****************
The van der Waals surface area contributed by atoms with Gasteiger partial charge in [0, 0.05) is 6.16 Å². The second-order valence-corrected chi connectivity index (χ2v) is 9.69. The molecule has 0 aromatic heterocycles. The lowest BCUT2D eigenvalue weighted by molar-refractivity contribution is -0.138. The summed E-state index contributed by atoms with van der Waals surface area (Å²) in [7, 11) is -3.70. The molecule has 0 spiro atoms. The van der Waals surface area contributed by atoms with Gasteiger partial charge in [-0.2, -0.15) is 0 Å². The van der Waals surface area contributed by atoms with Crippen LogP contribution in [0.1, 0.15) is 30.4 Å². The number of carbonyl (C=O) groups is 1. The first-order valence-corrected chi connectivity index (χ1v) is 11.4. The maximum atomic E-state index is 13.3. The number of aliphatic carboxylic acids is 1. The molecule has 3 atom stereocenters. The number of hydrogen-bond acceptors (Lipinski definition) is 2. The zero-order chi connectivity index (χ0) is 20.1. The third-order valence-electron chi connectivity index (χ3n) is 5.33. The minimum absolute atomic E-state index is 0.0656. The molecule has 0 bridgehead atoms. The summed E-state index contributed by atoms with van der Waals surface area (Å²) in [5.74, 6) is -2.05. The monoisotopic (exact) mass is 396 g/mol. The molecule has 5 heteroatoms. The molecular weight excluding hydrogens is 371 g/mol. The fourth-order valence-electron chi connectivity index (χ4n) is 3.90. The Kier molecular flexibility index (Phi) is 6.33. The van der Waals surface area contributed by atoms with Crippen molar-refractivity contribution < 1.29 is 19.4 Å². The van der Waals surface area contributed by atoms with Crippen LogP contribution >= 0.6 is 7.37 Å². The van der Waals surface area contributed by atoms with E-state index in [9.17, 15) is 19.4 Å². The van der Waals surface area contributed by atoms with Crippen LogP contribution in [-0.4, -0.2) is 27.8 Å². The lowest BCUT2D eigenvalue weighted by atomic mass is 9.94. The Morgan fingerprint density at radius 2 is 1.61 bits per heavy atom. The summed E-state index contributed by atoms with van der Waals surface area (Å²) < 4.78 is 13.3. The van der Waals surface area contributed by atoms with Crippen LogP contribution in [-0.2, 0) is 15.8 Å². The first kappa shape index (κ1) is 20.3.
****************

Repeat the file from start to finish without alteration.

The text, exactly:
The van der Waals surface area contributed by atoms with Gasteiger partial charge in [0, 0.05) is 6.16 Å². The second-order valence-corrected chi connectivity index (χ2v) is 9.69. The molecule has 0 aromatic heterocycles. The lowest BCUT2D eigenvalue weighted by molar-refractivity contribution is -0.138. The summed E-state index contributed by atoms with van der Waals surface area (Å²) in [7, 11) is -3.70. The molecule has 0 spiro atoms. The van der Waals surface area contributed by atoms with Gasteiger partial charge in [-0.2, -0.15) is 0 Å². The van der Waals surface area contributed by atoms with Crippen LogP contribution in [0.1, 0.15) is 30.4 Å². The number of carbonyl (C=O) groups is 1. The first-order valence-corrected chi connectivity index (χ1v) is 11.4. The maximum atomic E-state index is 13.3. The number of aliphatic carboxylic acids is 1. The molecule has 3 atom stereocenters. The number of hydrogen-bond acceptors (Lipinski definition) is 2. The zero-order chi connectivity index (χ0) is 20.1. The third-order valence-electron chi connectivity index (χ3n) is 5.33. The minimum absolute atomic E-state index is 0.0656. The molecule has 0 bridgehead atoms. The summed E-state index contributed by atoms with van der Waals surface area (Å²) in [5.74, 6) is -2.05. The monoisotopic (exact) mass is 396 g/mol. The molecule has 5 heteroatoms. The molecular weight excluding hydrogens is 371 g/mol. The fourth-order valence-electron chi connectivity index (χ4n) is 3.90. The Kier molecular flexibility index (Phi) is 6.33. The van der Waals surface area contributed by atoms with Crippen molar-refractivity contribution < 1.29 is 19.4 Å². The van der Waals surface area contributed by atoms with Crippen LogP contribution >= 0.6 is 7.37 Å². The van der Waals surface area contributed by atoms with E-state index in [9.17, 15) is 19.4 Å². The van der Waals surface area contributed by atoms with Crippen LogP contribution in [-0.4, -0.2) is 27.8 Å². The lowest BCUT2D eigenvalue weighted by atomic mass is 9.94. The Morgan fingerprint density at radius 2 is 1.61 bits per heavy atom. The summed E-state index contributed by atoms with van der Waals surface area (Å²) < 4.78 is 13.3. The van der Waals surface area contributed by atoms with Crippen LogP contribution in [-0.2, 0) is 15.8 Å². The first kappa shape index (κ1) is 20.3.